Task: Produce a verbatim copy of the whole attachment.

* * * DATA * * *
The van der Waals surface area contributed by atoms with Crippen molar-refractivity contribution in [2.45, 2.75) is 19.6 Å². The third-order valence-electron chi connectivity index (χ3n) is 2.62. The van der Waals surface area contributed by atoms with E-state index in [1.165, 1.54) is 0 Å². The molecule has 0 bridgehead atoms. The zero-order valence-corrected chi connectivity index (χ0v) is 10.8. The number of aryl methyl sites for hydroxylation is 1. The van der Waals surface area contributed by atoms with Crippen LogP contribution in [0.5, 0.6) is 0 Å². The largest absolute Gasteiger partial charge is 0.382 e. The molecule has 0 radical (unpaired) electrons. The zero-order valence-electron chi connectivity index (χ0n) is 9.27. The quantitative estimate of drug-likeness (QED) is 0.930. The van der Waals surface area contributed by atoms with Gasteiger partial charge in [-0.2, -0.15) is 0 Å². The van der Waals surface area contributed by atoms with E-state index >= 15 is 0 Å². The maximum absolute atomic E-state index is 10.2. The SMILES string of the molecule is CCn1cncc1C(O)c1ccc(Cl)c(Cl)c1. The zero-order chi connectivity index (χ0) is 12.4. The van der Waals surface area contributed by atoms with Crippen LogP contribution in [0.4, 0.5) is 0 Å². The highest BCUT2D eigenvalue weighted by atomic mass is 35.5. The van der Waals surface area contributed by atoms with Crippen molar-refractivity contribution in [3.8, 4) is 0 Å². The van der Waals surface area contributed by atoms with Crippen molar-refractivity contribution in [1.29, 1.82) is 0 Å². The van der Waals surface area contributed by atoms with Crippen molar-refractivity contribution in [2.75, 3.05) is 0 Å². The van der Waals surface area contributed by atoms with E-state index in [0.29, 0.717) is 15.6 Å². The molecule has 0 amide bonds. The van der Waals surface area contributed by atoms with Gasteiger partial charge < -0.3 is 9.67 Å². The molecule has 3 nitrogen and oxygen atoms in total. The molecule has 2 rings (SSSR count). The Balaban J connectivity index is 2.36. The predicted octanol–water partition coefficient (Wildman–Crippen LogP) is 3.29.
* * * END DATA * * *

The van der Waals surface area contributed by atoms with Crippen molar-refractivity contribution in [2.45, 2.75) is 19.6 Å². The third-order valence-electron chi connectivity index (χ3n) is 2.62. The van der Waals surface area contributed by atoms with E-state index in [1.165, 1.54) is 0 Å². The molecule has 0 bridgehead atoms. The zero-order valence-corrected chi connectivity index (χ0v) is 10.8. The number of aryl methyl sites for hydroxylation is 1. The van der Waals surface area contributed by atoms with Crippen LogP contribution in [0.5, 0.6) is 0 Å². The largest absolute Gasteiger partial charge is 0.382 e. The molecule has 0 radical (unpaired) electrons. The zero-order valence-electron chi connectivity index (χ0n) is 9.27. The quantitative estimate of drug-likeness (QED) is 0.930. The van der Waals surface area contributed by atoms with Gasteiger partial charge in [-0.2, -0.15) is 0 Å². The van der Waals surface area contributed by atoms with E-state index >= 15 is 0 Å². The maximum absolute atomic E-state index is 10.2. The SMILES string of the molecule is CCn1cncc1C(O)c1ccc(Cl)c(Cl)c1. The zero-order chi connectivity index (χ0) is 12.4. The van der Waals surface area contributed by atoms with Crippen LogP contribution in [0.4, 0.5) is 0 Å². The highest BCUT2D eigenvalue weighted by atomic mass is 35.5. The van der Waals surface area contributed by atoms with Crippen molar-refractivity contribution in [3.8, 4) is 0 Å². The van der Waals surface area contributed by atoms with Crippen molar-refractivity contribution in [1.29, 1.82) is 0 Å². The van der Waals surface area contributed by atoms with Crippen molar-refractivity contribution in [2.75, 3.05) is 0 Å². The van der Waals surface area contributed by atoms with E-state index in [0.29, 0.717) is 15.6 Å². The molecule has 0 amide bonds. The van der Waals surface area contributed by atoms with Gasteiger partial charge < -0.3 is 9.67 Å². The molecule has 3 nitrogen and oxygen atoms in total. The molecule has 2 rings (SSSR count). The Balaban J connectivity index is 2.36. The predicted octanol–water partition coefficient (Wildman–Crippen LogP) is 3.29.